US president-elect Donald Trump on Tuesday named an outspoken critic of Obamacare to head up the country’s health and human services, a decision Democrats fear could undo years of hard-won reforms.
Republican Representative Tom Price, an orthopedic surgeon from Georgia, will be Trump's Health and Human Services (HHS) secretary, and consultant Seema Verma will lead the Centers for Medicare and Medicaid Services, a powerful agency that oversees government health programs and insurance standards.
Trump cast Price and Verma as a "dream team" to help him once he takes office on January 20 with his campaign pledge to repeal Obamacare, Democratic President Barack Obama's signature health law formally known as the Affordable Care Act.
Senate Democratic Leader Chuck Schumer denounced the choice, calling Price "far out of the mainstream of what Americans want".
"Nominating Congressman Price to be the HHS secretary is akin to asking the fox to guard the hen house," Schumer said.
Of Price, Trump said in a statement: "He is exceptionally qualified to shepherd our commitment to repeal and replace Obamacare and bring affordable and accessible healthcare to every American."
Price said there was much work to be done "to ensure we have a healthcare system that works for patients, families, and doctors”.
The 2010 Obamacare law, aimed at expanding health insurance coverage to millions more Americans, triggered a long and bitter fight between the White House and congressional Republicans, who said it created unwarranted government intervention in personal healthcare and private industry.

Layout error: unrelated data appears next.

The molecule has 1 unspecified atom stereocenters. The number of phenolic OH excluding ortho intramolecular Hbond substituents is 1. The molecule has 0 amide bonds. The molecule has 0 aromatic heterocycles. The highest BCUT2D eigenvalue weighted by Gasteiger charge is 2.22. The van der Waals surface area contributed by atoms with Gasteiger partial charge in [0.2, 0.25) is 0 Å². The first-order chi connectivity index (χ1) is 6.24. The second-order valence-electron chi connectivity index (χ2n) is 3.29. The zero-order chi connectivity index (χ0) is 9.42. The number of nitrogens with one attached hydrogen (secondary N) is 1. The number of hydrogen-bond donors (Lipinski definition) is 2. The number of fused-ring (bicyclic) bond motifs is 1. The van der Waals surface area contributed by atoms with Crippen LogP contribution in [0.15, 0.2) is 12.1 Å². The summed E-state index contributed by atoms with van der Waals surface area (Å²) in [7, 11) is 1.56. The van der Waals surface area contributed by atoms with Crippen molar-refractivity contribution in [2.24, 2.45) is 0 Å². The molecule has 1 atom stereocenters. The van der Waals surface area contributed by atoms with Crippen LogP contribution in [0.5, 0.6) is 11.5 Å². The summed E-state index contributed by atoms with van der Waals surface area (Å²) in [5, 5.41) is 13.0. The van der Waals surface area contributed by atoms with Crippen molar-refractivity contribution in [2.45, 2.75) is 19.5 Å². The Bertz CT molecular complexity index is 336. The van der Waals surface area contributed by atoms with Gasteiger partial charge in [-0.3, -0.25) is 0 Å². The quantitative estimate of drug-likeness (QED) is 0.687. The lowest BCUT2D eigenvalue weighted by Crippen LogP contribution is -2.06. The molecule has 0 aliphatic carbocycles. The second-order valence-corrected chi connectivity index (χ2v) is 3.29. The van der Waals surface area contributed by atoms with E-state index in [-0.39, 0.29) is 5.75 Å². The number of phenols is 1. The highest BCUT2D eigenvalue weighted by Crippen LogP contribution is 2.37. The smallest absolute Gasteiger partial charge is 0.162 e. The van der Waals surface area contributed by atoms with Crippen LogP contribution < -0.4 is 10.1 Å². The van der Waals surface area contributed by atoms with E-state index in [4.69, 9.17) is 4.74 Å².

Trump has said he will replace Obamacare with a plan to give states more control over the Medicaid health plan for the poor and allow insurers to sell plans nationally.
Both positions named by Trump on Tuesday require Senate confirmation, and the Trump administration will need congressional approval to repeal and change the health law.
Price, an early Trump supporter in the US House of Representatives, is chairman of the budget committee. He has long championed a plan of tax credits, expanded health savings accounts and lawsuit reforms to replace Obamacare.
Trump said Verma had decades of experience advising on Medicare and Medicaid policy and helping states navigate complicated healthcare systems.
She worked with Vice President-elect Mike Pence, the governor of Indiana, on a compromise to expand Medicaid coverage for the state's poor with federal funding. The Indiana program requires beneficiaries to make monthly contributions to health savings accounts.
Price campaigned with Trump because he promised to overhaul Obamacare. However, Trump's position on the health insurance program appeared to soften after he met Obama following the hard-fought November 8 election.
Obama has acknowledged the law could use improvements but has credited Obamacare with cutting the number of uninsured Americans from 49 million in 2010 to 29 million in 2015. Much of that drop is due to the law's provision allowing states to expand Medicaid.
Trump said he would consider keeping provisions in the law that let parents keep adult children up to age 26 on insurance policies and bar insurers from denying coverage to people with pre-existing conditions.
US House Speaker Paul Ryan, who has touted House Republicans' plan to replace Obamacare, praised the selection of Price, saying: "We could not ask for a better partner to work with Congress to fix our nation's healthcare challenges."
(FRANCE 24 with REUTERS, AP)
Date created : 2016-11-29